A few years ago, I did that for myself and realized that I was barely eating 30 g of protein each day. I had to make some changes and pay attention to my numbers for a couple of weeks. It didn't take very long, but it was necessary for me to become intentional about my protein intake and establish new eating habits. I started eating boiled eggs for snack and breakfast and adding cheese here and there when needed.

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Now when it comes to frequency, the easiest way to make sure you get protein regularly is to have protein with every meal. And if you have 1 or 2 snacks each say, add protein to those as well.

Eating protein throughout the day has 4 main benefits. Not only will it allow you to meet daily your needs more easily than if you only think about protein at diner time. It will also give you a chance to take in a larger variety of protein types. But very importantly too, it will allow you to control your blood sugar much more easily and avoid spikes and crashes. Finally, you will feel more satiated as the day goes by, which can make all the difference if you are trying to lose weight.

Four excellent reasons to focus some attention on protein, whatever your wellness goals might be.

Where can I find protein?

“High quality” protein - that is, complete protein - is found in:

  • fish and shellfish;
  • poultry such as chicken, turkey, etc;
  • meat: beef, lamb, pork, goat, venison...
  • eggs: excellent option, especially if you eat them boiled or poached rather than fried;
  • dairy: milk, yogurt, cheese, cottage cheese…
  • quinoa;
  • soy: preferably non-processed such as soybeans and edamame, but tofu and tempeh are also good alternatives, for more variety. Be aware of GMOs with soy though, read the labels!
  • buckwheat;
  • amaranth: you might like it and it’s definitely worth trying. Personally, I have tried a couple of times and find that it tastes like the smell of a horse stable… Yuk!

Check out a delicious protein-rich appetizer in the 1-minute video below!

“Incomplete” protein is found in:

  • seitan (vegan protein made from wheat gluten)
  • beans: chick peas, black beans, lentils... Bean dips too, of course!!! Try to dip veggies though, not chips!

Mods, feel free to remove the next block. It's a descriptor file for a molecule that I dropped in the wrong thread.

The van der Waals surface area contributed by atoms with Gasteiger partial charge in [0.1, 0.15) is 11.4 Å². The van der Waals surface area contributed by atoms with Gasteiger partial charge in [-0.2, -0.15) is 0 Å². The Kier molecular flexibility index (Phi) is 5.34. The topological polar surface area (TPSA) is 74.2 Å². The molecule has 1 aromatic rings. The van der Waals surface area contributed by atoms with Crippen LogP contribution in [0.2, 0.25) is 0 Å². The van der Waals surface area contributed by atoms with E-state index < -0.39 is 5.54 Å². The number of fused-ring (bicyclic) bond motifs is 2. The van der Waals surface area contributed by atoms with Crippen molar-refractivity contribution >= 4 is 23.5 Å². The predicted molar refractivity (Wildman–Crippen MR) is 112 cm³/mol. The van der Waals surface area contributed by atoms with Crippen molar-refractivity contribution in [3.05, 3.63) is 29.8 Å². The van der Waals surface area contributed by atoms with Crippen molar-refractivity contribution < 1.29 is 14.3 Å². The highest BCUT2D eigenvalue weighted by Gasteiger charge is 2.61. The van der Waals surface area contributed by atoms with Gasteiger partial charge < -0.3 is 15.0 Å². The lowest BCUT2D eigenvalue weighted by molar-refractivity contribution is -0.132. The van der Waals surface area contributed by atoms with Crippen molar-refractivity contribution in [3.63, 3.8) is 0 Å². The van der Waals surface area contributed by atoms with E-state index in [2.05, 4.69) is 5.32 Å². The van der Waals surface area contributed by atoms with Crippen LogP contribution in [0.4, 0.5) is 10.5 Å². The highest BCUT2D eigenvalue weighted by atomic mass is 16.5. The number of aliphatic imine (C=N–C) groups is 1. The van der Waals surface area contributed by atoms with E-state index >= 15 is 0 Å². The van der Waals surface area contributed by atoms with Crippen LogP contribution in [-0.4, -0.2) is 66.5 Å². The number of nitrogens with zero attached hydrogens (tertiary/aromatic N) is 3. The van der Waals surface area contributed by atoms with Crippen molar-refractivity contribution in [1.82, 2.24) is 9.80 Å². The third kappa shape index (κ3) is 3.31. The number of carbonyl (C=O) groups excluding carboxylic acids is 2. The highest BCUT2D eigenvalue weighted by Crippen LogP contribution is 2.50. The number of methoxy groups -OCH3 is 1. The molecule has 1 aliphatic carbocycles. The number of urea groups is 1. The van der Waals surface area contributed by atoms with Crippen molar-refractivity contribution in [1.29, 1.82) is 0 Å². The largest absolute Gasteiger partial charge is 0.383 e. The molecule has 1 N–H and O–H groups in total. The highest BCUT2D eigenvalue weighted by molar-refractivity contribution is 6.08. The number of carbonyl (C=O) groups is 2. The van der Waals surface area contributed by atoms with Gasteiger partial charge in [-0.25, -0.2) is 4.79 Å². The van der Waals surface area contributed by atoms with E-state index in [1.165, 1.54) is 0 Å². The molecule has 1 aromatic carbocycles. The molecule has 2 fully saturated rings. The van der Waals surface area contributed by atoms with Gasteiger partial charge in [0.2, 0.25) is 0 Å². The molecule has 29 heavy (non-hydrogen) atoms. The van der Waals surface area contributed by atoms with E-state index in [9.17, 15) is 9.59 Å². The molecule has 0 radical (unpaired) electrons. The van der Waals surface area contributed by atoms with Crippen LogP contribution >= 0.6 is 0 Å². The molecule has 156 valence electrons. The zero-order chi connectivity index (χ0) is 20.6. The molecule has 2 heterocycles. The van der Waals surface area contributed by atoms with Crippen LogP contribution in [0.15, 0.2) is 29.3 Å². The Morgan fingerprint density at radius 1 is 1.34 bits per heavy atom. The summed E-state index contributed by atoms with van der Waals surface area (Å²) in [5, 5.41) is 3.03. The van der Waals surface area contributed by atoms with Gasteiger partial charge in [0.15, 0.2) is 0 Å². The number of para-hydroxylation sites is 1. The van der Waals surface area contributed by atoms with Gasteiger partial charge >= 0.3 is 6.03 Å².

• seeds: hemp, chia, pumpkin, sunflower...
  • nuts: peanut, almond, pistachio… Think nut butter as well;
  • whole grain: oats, wild rice, brown rice, whole wheat, couscous, millet...
  • vegetables: mostly dark green vegetables such as spinach, kale, broccoli, but also peas, mushrooms, Brussels sprouts...
  • seaweeds.

Protein-rich meal and snack ideas

A balanced meal contains a protein, a healthy starch, plenty of vegetables, and a little bit of healthy fat.

Here are some easy-to-prepare combinations suggested by the American Council on Exercise:

Protein-Rich Breakfast Idea:

- 8 oz. plain Greek yogurt mixed with 1/2 cup berries, 1 Tbsp. each of chia, hemp and ground flax seeds. You can eat it with a whole wheat toast, or with some granola.

Stella Loichot, weight loss coach and prediabetes reversal coach, in front of Seattle Skyline

Protein-Rich Lunch Ideas:

  • 2 poached eggs served on top of 2 slices whole-grain bread and 1/2 smashed avocado. Fruit for dessert.
  • 2/3 cup cooked black beans served over 1/2 cup cooked quinoa and topped with salsa and guacamole.

Protein-Rich Dinner Ideas:

  • 4 to 5 oz. wild Alaskan salmon, sauteed asparagus and wild rice, topped with slivered almonds.
  • 4 turkey meatballs served over whole-grain pasta or spaghetti squash with marinara sauce and Parmesan cheese.


Snack:

1 banana spread with 2 Tbsp. all-natural almond butter and topped with 1 Tbsp. chia seeds.

If you want more ideas, you can read my article “Protein-Rich Snacks Without Nuts”.

And for continuous support, feel free to join my FREE Private Facebook Group, where you can ask your questions and get tips, inspiration, and resources daily.

Good luck and don’t forget: together, we are healthier, so share this article if you found it helpful!

Disclaimer

None of my content, articles, services, or porograms are intended to diagnose, treat, prevent, or cure any illness or disease. The information provided in this article and others is not intended to take the place of advice from your medical professional, licensed dietitian, or nutritionist. You are solely responsible for your health care and activity choices.